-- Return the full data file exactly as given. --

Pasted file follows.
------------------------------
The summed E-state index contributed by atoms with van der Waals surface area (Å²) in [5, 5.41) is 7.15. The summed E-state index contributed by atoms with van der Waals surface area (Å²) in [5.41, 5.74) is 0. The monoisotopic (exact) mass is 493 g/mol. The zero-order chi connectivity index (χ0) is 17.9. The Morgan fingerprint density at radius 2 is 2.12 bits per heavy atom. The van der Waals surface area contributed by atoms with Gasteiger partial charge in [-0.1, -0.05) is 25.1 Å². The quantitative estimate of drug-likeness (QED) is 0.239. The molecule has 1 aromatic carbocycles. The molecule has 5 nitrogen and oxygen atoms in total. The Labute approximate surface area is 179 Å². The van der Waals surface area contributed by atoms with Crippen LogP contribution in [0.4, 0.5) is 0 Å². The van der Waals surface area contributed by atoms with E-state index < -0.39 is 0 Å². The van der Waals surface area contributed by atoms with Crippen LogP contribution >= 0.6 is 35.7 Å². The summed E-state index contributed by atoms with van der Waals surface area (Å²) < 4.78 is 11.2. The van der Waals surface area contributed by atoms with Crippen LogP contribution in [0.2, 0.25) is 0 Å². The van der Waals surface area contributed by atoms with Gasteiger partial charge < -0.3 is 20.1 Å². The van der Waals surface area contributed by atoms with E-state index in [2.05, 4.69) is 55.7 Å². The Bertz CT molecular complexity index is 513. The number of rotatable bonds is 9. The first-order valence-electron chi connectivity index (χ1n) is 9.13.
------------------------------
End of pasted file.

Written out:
The summed E-state index contributed by atoms with van der Waals surface area (Å²) in [5, 5.41) is 7.15. The summed E-state index contributed by atoms with van der Waals surface area (Å²) in [5.41, 5.74) is 0. The monoisotopic (exact) mass is 493 g/mol. The zero-order chi connectivity index (χ0) is 17.9. The Morgan fingerprint density at radius 2 is 2.12 bits per heavy atom. The van der Waals surface area contributed by atoms with Gasteiger partial charge in [-0.1, -0.05) is 25.1 Å². The quantitative estimate of drug-likeness (QED) is 0.239. The molecule has 1 aromatic carbocycles. The molecule has 5 nitrogen and oxygen atoms in total. The Labute approximate surface area is 179 Å². The van der Waals surface area contributed by atoms with Crippen LogP contribution in [0.4, 0.5) is 0 Å². The van der Waals surface area contributed by atoms with E-state index < -0.39 is 0 Å². The van der Waals surface area contributed by atoms with Crippen LogP contribution >= 0.6 is 35.7 Å². The summed E-state index contributed by atoms with van der Waals surface area (Å²) < 4.78 is 11.2. The van der Waals surface area contributed by atoms with Crippen LogP contribution in [0.2, 0.25) is 0 Å². The van der Waals surface area contributed by atoms with Gasteiger partial charge < -0.3 is 20.1 Å². The van der Waals surface area contributed by atoms with E-state index in [2.05, 4.69) is 55.7 Å². The Bertz CT molecular complexity index is 513. The number of rotatable bonds is 9. The first-order valence-electron chi connectivity index (χ1n) is 9.13.